Here is something that caught our eye this week:
Smells like figuring it out
This week we listened to a How I Built This podcast with Bruce Pavit and Jonathan Poneman, founders of Seattle based Sub Pop Records, the music label credited with popularizing the grunge music movement of the 1990s (you might recognize some of their bands like Nirvana, Soundgarden, Mudhoney, The Postal Service, The Shins).
While the Pavit/Poneman story is filled with plenty of interesting tidbits, the story about how they landed Nirvana in the first place resonated with the Chenmark team. Back in the late 1980’s, Sub Pop was a fledgling label, consistently on the edge of bankruptcy. When they decided to sign the then-unknown band, Nirvana insisted on a contract, which at the time was unheard of in the indie music industry. Bruce explains:
“In indie culture, contracts really weren’t used very much. So I was intimidated. I did call John. And John’s true genius was to go to the library and photocopy a generic contract, use a little whiteout, and for 20 cents worth of copies we were able to get a contract with Nirvana which essentially is the reason we are talking with you today….I remember the band was in John’s little office and there was this ritual of the signing, and just I remember thinking, this could be significant. Maybe this is actually a big deal because we had never actually literally signed a band before.”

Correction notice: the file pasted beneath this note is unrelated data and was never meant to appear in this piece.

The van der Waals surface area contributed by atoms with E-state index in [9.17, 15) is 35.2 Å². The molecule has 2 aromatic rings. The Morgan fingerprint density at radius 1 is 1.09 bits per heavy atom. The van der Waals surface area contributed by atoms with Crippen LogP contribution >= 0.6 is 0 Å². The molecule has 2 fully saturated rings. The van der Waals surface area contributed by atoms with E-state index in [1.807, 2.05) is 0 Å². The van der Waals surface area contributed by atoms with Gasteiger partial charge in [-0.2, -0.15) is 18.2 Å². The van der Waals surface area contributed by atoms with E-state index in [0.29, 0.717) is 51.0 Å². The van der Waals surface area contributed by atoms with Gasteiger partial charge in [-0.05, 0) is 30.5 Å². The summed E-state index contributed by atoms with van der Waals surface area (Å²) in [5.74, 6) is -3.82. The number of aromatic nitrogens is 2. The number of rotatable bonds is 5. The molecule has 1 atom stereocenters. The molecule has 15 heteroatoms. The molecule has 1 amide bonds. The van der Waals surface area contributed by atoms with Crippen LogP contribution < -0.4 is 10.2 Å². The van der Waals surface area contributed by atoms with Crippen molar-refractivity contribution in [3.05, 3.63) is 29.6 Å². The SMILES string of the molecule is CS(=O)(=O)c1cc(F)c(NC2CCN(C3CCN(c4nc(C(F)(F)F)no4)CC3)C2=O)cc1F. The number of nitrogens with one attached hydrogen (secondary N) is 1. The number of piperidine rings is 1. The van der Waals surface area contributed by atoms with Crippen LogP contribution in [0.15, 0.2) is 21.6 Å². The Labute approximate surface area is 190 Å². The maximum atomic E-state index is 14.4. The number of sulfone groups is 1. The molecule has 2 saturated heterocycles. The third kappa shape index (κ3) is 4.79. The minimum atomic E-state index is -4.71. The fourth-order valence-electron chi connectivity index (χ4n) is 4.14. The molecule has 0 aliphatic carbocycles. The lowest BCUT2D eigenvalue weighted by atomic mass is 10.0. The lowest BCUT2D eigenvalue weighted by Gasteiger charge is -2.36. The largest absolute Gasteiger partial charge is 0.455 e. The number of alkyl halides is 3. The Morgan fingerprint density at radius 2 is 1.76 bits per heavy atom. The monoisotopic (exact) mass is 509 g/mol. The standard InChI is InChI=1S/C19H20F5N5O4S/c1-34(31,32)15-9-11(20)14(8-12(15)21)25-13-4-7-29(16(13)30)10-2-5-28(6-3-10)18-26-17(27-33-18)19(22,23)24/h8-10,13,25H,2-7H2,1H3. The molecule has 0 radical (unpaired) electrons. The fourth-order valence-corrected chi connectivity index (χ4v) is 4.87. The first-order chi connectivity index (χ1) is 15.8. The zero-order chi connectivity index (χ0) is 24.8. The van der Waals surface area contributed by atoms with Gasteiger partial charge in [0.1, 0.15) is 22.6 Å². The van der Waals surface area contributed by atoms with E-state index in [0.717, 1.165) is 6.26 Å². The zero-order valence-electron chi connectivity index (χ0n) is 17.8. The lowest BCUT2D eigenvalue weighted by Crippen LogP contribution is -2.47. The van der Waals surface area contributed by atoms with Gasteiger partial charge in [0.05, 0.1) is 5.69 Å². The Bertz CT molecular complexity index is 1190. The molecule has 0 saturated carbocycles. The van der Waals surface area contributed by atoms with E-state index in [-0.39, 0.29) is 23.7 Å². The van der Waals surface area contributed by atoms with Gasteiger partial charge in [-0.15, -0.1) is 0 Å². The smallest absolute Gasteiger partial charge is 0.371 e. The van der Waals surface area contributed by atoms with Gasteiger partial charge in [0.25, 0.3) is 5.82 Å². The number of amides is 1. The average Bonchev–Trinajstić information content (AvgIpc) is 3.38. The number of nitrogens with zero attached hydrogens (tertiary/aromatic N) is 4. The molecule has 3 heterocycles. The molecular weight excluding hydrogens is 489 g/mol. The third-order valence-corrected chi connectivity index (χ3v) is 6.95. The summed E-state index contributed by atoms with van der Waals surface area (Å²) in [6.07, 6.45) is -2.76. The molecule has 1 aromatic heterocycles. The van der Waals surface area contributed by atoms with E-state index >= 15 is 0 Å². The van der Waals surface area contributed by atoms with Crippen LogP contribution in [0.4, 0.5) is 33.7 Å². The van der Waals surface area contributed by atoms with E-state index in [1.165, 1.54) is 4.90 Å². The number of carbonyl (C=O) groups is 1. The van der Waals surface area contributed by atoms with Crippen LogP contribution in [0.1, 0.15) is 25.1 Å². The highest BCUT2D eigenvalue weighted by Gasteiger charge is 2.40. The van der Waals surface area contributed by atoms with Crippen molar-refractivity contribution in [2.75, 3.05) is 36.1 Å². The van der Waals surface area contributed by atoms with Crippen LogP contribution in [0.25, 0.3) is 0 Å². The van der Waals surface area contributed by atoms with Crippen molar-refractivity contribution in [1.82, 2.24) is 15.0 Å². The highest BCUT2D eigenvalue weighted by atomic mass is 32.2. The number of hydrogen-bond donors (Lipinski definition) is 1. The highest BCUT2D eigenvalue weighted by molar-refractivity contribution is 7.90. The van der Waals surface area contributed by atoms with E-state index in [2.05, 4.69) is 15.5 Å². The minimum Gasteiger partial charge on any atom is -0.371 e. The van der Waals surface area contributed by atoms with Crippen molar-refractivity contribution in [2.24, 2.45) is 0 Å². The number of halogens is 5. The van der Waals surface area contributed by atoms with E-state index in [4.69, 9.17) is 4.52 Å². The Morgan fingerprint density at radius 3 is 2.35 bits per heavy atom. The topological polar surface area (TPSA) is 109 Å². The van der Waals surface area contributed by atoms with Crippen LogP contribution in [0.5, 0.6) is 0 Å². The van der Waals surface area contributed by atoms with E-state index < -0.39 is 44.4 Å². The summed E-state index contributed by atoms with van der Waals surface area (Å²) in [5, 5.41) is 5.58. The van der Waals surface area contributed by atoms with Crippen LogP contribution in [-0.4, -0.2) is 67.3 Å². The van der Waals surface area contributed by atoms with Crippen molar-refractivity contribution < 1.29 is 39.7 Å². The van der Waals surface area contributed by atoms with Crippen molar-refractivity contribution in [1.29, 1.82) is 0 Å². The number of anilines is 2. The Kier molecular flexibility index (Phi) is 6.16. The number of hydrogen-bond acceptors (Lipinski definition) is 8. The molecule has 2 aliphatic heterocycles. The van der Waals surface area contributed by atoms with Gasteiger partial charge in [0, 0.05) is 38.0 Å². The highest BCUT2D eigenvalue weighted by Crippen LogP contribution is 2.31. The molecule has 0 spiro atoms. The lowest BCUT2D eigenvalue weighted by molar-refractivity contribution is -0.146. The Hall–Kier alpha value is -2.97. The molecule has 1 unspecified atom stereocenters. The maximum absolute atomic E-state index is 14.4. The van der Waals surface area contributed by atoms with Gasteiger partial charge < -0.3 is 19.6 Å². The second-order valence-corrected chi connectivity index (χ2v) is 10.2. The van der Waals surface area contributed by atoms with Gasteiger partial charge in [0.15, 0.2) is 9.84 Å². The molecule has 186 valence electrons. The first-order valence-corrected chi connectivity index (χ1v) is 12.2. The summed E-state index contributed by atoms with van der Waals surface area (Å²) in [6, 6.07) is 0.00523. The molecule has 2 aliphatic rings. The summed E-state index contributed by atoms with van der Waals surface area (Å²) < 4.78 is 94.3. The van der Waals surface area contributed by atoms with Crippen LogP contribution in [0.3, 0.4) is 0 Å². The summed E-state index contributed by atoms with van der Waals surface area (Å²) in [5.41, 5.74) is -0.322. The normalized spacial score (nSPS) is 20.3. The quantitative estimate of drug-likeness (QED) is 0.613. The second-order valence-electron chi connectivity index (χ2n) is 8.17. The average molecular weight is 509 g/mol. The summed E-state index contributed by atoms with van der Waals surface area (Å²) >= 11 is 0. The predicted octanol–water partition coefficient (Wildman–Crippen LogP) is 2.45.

The agreement has since been posted publicly and is structured as a one-year term with options for two subsequent years. The first year had a commitment for $600, followed by a $12,000 advance for the first year option, and a $24,000 advance for the second. In hindsight, this was clearly an incredible deal. However, at the time, this was an almost irresponsible financial commitment. Bruce again:
“By our terms it was significant… I remember looking at the contract and feeling very nervous. I remember the amount for the second option being like $12,000 and the following one being $24,000… I was thinking how can we possibly promise these guys we are going to give them $12,000 because that’s way too much money. That was my thinking at the time. John’s thinking was we’ll figure it out. Which we did.”
Somewhat infamously in indie circles, Nirvana left Sub Pop after the release of their 1989 debut album, Bleach, to join Geffen Records, which released Nevermind in 1991. However, because of the photocopied contact, Sub Pop got a buyout from Geffen which included royalties on all future albums. As of today, Nirvana is one of the best-selling bands of all time, having sold over 75 million records worldwide.
For Chenmark, there are some important lessons in this story. It’s not that we should be financially irresponsible. It is, however, that we should always trust our gut if we think we are onto something special, not be afraid to think about what happens if things go right, and finally, to always bet on our ability to figure things out.
Have a great week,
Your Chenmark Team